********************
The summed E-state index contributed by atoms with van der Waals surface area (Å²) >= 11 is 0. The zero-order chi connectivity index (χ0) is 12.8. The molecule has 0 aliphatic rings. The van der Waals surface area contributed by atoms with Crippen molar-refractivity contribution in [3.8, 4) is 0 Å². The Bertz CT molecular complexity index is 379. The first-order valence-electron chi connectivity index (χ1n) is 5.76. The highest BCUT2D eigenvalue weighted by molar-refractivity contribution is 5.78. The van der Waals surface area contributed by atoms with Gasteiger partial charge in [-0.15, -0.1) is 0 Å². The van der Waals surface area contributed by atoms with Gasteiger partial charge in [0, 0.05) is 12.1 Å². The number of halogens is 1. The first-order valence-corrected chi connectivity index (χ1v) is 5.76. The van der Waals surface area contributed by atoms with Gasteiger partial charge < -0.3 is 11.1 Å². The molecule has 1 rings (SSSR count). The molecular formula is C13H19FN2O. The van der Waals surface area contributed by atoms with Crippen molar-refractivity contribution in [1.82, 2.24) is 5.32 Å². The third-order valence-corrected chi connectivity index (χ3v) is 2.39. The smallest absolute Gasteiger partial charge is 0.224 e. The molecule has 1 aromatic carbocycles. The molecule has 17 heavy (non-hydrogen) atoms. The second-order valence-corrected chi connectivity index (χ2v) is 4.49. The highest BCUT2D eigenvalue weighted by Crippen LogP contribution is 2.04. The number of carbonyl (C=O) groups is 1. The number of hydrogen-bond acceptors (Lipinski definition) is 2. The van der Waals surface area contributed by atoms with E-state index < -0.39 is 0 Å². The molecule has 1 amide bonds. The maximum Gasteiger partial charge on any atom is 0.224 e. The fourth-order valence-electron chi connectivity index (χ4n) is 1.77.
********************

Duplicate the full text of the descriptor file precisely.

The summed E-state index contributed by atoms with van der Waals surface area (Å²) >= 11 is 0. The zero-order chi connectivity index (χ0) is 12.8. The molecule has 0 aliphatic rings. The van der Waals surface area contributed by atoms with Crippen molar-refractivity contribution in [3.8, 4) is 0 Å². The Bertz CT molecular complexity index is 379. The first-order valence-electron chi connectivity index (χ1n) is 5.76. The highest BCUT2D eigenvalue weighted by molar-refractivity contribution is 5.78. The van der Waals surface area contributed by atoms with Gasteiger partial charge in [-0.15, -0.1) is 0 Å². The van der Waals surface area contributed by atoms with Gasteiger partial charge in [0, 0.05) is 12.1 Å². The number of halogens is 1. The first-order valence-corrected chi connectivity index (χ1v) is 5.76. The van der Waals surface area contributed by atoms with Gasteiger partial charge < -0.3 is 11.1 Å². The molecule has 1 rings (SSSR count). The molecular formula is C13H19FN2O. The van der Waals surface area contributed by atoms with Crippen molar-refractivity contribution in [1.82, 2.24) is 5.32 Å². The third-order valence-corrected chi connectivity index (χ3v) is 2.39. The smallest absolute Gasteiger partial charge is 0.224 e. The molecule has 1 aromatic carbocycles. The molecule has 17 heavy (non-hydrogen) atoms. The second-order valence-corrected chi connectivity index (χ2v) is 4.49. The highest BCUT2D eigenvalue weighted by Crippen LogP contribution is 2.04. The number of carbonyl (C=O) groups is 1. The number of hydrogen-bond acceptors (Lipinski definition) is 2. The van der Waals surface area contributed by atoms with E-state index < -0.39 is 0 Å². The molecule has 1 amide bonds. The maximum Gasteiger partial charge on any atom is 0.224 e. The fourth-order valence-electron chi connectivity index (χ4n) is 1.77.